Wednesday, March 21, 2012

Way of the Warrior: Acting Under Stress

In my, admittedly limited, experience. no one actually steps it up under stress. You step down to the lowest denominator of your training and experience

These days, self-defense training is preoccupied with the concept of "stress drills". In stress drills, a student will have to apply their techniques and concepts under duress in a semi-uncontrolled and unpredictable environment. The objective of this difficult regimen is to accustom martial artists to the chaos of an actual confrontation. Pumped with adrenaline, humans tend to revert to a deeper motor memory, incapable of performing fine motor actions, and cut off from their higher thinking processing powers.

Think of it this way. Everyone gets in heated arguments with their friends and family. We often, caught up in the moment, say things that are mean, stupid, and unbecoming of our day-to-day selves. Looking back on such an incident, we say things like "I got flustered" or "I was mad and didn't know what I was saying". I have done this with both my peers and my family, and have regretted it every time. And every time, I know that I was just making an excuse for why I failed to act under this stress. If you too know that feeling of being flustered, overwhelmed, and agitated, feelings which then guide your subsequent decisions (Bad decisions, I should say), then you understand why acting under stress is hard.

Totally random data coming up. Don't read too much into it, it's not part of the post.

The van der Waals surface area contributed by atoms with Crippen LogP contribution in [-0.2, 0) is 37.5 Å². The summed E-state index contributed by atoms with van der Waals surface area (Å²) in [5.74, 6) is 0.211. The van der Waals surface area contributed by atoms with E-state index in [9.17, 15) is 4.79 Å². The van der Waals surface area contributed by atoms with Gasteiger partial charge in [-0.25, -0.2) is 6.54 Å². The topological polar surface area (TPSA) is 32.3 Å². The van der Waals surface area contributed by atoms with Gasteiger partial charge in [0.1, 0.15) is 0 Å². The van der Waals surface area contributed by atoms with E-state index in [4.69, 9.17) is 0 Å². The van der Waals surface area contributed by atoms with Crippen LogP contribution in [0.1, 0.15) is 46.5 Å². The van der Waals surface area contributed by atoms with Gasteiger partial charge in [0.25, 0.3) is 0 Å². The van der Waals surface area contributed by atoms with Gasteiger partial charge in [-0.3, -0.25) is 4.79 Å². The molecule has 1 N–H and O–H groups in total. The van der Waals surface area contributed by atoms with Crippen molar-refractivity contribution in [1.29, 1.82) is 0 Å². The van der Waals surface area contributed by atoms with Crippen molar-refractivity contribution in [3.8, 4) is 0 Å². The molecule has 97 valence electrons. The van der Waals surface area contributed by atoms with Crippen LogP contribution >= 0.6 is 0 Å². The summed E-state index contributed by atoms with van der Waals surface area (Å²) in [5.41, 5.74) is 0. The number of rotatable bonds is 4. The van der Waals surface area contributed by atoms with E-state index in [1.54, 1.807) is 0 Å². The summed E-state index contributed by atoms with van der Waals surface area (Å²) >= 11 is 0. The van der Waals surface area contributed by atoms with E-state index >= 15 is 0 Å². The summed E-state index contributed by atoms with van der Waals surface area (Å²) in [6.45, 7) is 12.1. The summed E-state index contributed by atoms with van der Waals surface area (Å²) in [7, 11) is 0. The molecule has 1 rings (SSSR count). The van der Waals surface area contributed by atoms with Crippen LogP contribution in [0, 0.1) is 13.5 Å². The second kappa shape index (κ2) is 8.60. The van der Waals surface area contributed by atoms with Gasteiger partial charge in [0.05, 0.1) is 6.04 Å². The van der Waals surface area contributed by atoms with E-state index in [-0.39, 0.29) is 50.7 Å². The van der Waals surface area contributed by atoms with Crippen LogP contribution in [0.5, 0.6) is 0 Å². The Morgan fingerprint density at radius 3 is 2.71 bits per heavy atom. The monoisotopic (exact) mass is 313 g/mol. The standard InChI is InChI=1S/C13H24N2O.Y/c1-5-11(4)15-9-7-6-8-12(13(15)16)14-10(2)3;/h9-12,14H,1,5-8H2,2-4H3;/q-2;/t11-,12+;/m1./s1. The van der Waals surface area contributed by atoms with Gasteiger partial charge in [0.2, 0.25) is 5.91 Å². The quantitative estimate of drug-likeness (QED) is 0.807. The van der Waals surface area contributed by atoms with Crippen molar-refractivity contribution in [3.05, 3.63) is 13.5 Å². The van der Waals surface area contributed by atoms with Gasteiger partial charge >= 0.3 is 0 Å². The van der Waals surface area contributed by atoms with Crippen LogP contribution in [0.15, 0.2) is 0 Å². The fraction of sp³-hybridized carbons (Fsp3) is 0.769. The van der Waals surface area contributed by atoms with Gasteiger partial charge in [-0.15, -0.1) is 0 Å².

Stress drills try and eliminate those problems in an extra-gym confrontation. Because you have some idea of how a real attack might look, you are way better equipped to handle it. Another way to think of it is like driving a car. You can watch movies of people driving cars and read about it all you want. But until you actually get behind the steering wheel, you have no real experience in it. Moreover, once you are steering that car (As most 16 year olds know) you are not nearly as skilled as you think you are.

The same is true of martial arts. In my, admittedly limited, experience. no one actually steps it up under stress. You step down to the lowest denominator of your training and experience. If you have gone through enough training and practice, the right kind of training and practice, you can at least make sure that your lowest level of training is suitable for the fight at hand.

The point to reflect on is not just how this applies to martial arts or self-defense. Rather, you should apply it to all parts of your life. Say dumb things in arguments? Practice arguing so you keep your cool. Lose your train of thought in public speaking? Gather a group of friends and figure out how to keep it together. Getting too stressed on dates? Go out with a close female friend and try and simulate some of the process. Stress training is not just about self-defense. It is a good life skill that can help you act under any and all forms of stress.

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